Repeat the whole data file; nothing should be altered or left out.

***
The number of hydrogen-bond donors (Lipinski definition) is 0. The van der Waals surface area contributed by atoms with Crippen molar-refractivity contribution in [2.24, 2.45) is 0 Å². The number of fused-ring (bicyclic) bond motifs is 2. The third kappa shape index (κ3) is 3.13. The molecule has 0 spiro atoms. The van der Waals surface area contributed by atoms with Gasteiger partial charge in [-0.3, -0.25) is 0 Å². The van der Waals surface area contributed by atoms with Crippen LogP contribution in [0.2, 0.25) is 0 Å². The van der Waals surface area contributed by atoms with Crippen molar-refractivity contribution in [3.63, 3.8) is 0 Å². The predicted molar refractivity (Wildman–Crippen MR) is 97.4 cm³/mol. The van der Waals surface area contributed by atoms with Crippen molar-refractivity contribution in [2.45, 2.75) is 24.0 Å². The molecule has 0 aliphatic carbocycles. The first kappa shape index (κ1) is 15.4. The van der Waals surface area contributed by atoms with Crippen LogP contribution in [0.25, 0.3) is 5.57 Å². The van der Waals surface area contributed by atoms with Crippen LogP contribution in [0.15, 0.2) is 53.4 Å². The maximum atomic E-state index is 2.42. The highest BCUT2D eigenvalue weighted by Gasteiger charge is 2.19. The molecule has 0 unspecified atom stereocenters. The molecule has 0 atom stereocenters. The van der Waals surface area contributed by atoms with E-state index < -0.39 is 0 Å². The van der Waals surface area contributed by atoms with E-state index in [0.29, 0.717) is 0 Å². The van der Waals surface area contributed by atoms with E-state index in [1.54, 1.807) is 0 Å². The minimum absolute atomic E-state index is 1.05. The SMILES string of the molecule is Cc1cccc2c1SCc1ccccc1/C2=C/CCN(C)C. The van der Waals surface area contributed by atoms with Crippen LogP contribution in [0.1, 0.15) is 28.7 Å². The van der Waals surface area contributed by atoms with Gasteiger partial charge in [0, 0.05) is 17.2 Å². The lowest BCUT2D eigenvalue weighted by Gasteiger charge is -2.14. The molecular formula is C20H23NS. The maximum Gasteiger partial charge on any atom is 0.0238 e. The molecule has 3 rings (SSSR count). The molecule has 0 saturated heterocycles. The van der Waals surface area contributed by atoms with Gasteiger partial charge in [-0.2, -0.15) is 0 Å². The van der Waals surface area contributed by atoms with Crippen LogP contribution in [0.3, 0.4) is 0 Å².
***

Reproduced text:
The number of hydrogen-bond donors (Lipinski definition) is 0. The van der Waals surface area contributed by atoms with Crippen molar-refractivity contribution in [2.24, 2.45) is 0 Å². The number of fused-ring (bicyclic) bond motifs is 2. The third kappa shape index (κ3) is 3.13. The molecule has 0 spiro atoms. The van der Waals surface area contributed by atoms with Gasteiger partial charge in [-0.3, -0.25) is 0 Å². The van der Waals surface area contributed by atoms with Crippen LogP contribution in [0.2, 0.25) is 0 Å². The van der Waals surface area contributed by atoms with Crippen molar-refractivity contribution in [3.63, 3.8) is 0 Å². The predicted molar refractivity (Wildman–Crippen MR) is 97.4 cm³/mol. The van der Waals surface area contributed by atoms with Crippen molar-refractivity contribution in [2.45, 2.75) is 24.0 Å². The molecule has 0 aliphatic carbocycles. The first kappa shape index (κ1) is 15.4. The van der Waals surface area contributed by atoms with Crippen LogP contribution in [0.25, 0.3) is 5.57 Å². The van der Waals surface area contributed by atoms with Crippen LogP contribution in [0.15, 0.2) is 53.4 Å². The maximum atomic E-state index is 2.42. The highest BCUT2D eigenvalue weighted by Gasteiger charge is 2.19. The molecule has 0 unspecified atom stereocenters. The molecule has 0 atom stereocenters. The van der Waals surface area contributed by atoms with E-state index < -0.39 is 0 Å². The van der Waals surface area contributed by atoms with E-state index in [0.29, 0.717) is 0 Å². The van der Waals surface area contributed by atoms with E-state index in [1.54, 1.807) is 0 Å². The minimum absolute atomic E-state index is 1.05. The SMILES string of the molecule is Cc1cccc2c1SCc1ccccc1/C2=C/CCN(C)C. The van der Waals surface area contributed by atoms with Crippen LogP contribution in [0.1, 0.15) is 28.7 Å². The van der Waals surface area contributed by atoms with Gasteiger partial charge in [0, 0.05) is 17.2 Å². The lowest BCUT2D eigenvalue weighted by Gasteiger charge is -2.14. The molecular formula is C20H23NS. The maximum Gasteiger partial charge on any atom is 0.0238 e. The molecule has 3 rings (SSSR count). The molecule has 0 saturated heterocycles. The van der Waals surface area contributed by atoms with Gasteiger partial charge in [-0.2, -0.15) is 0 Å². The van der Waals surface area contributed by atoms with Crippen LogP contribution in [0.3, 0.4) is 0 Å².